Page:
Your personal identity refers to concepts and ideas about yourself that can change over time. For example, you probably have a different self-image as an adult than you did during childhood. New life experiences provide opportunities to grow, learn, and develop self-confidence. Mattering to others also impacts your self-perception.
Your personal identity also forms based on how others perceive you. We all naturally want to belong in a group, so being accepted promotes a positive self-image. Of course, we also need alone time to process our thoughts and emotions. Sometimes, we would rather disappear from the crowd than hang out with people.
However, most people generally want to feel heard and seen by others. They have an innate desire to form relationships and feel essential somehow. You know how hurtful it feels if you’ve ever been ignored in a social setting. No one wants to be the outcast in a group, after all.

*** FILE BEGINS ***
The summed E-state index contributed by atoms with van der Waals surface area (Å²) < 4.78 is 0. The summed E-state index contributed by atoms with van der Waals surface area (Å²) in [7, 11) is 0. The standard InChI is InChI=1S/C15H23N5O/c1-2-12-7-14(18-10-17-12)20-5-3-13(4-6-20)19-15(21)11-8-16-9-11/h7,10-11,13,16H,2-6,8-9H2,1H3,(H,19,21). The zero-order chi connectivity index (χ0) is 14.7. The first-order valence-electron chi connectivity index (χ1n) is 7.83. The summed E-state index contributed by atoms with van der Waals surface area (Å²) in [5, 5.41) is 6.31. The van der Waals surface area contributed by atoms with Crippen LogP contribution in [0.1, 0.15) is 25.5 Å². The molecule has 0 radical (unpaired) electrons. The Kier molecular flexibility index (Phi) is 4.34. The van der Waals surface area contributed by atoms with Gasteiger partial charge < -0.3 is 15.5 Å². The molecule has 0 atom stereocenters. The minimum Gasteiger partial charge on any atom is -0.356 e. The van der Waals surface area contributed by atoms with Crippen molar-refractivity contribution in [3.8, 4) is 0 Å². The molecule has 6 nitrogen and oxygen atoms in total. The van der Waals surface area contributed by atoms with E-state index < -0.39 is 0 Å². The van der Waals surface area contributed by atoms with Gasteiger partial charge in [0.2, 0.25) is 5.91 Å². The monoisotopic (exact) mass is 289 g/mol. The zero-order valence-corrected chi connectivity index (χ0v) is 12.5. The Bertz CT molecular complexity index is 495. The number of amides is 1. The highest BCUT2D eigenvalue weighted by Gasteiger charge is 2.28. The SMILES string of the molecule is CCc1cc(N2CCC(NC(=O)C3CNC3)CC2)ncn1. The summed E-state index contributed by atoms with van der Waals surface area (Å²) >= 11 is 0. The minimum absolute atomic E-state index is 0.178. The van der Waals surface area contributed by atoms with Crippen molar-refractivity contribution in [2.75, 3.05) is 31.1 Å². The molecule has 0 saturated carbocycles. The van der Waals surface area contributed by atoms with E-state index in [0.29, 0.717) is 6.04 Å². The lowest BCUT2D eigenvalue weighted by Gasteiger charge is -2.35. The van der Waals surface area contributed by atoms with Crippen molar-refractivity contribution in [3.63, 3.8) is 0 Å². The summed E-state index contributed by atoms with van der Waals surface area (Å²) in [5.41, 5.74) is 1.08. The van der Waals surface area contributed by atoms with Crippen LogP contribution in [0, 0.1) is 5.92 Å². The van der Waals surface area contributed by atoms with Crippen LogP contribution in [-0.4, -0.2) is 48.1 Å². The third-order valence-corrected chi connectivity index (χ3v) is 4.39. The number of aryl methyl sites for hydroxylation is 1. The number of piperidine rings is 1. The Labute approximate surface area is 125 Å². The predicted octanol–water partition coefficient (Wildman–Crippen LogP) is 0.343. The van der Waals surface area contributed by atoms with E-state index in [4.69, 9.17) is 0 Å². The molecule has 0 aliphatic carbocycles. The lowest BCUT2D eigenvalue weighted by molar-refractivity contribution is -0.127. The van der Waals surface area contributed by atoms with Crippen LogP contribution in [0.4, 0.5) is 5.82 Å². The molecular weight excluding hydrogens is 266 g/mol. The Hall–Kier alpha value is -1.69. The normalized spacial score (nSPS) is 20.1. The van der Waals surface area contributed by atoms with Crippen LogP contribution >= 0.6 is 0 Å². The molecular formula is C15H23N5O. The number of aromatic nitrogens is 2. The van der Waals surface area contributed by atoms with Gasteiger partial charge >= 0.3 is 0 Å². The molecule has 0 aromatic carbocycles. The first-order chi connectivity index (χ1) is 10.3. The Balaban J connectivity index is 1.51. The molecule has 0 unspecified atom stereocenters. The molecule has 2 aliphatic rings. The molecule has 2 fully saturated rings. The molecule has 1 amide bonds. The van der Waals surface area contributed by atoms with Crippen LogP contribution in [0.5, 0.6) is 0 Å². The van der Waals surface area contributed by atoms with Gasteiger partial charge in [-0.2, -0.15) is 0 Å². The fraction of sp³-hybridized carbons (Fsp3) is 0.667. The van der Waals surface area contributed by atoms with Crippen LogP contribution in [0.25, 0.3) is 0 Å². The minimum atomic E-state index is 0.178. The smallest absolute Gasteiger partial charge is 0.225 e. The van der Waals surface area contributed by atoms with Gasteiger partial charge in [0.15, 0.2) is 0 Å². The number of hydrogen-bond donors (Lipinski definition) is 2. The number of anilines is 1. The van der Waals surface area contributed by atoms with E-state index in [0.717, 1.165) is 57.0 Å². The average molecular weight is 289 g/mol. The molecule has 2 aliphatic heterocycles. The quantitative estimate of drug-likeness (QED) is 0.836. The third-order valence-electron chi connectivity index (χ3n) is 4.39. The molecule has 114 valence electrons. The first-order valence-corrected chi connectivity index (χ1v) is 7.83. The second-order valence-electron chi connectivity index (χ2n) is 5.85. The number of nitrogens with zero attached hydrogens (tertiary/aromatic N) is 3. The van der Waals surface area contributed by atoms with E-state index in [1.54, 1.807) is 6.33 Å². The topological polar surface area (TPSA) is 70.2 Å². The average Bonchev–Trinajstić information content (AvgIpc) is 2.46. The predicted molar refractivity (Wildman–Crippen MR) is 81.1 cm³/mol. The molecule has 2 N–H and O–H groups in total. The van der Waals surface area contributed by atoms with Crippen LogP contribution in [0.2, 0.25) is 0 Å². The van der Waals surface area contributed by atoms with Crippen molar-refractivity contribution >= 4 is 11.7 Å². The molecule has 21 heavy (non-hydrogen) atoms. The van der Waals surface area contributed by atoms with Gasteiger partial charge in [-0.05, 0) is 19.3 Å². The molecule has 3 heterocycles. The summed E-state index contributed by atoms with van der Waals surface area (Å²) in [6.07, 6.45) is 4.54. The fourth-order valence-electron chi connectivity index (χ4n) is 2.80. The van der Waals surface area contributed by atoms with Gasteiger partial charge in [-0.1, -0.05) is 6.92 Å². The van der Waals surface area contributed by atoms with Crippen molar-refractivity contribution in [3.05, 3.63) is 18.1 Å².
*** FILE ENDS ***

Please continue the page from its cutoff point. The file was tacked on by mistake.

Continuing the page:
You may also feel this rejection after a friend leaves your text message on “read.” Of course, they might have a million other things on their plate at the moment. But to you, it seems like they’re intentionally ignoring you, leaving you feeling confused and betrayed.
Why Mattering to Others Impacts Your Personal Identity
Does it matter whether you get someone else’s attention or not? After all, your friends probably don’t ignore you on purpose. They may not have the time to answer your text if they’re at work or tending to their children.
Also, people who don’t immediately acknowledge your presence in a group setting may not have bad intentions. For instance, they may be preoccupied with a conversation and haven’t yet gotten a chance to say hi.
Plus, it feels good sometimes to dodge social obligations and have some solitude. Introverts can relate to the elation felt after a friend cancels plans at the last minute.
Why Does Personal Identity Matter?
Despite our varying needs regarding socializing, psychologists say that personal identity matters for everyone. In a study published in the Journal of Psychoeducational Assessment, researchers refer to feeling important as “a key psychological resource.”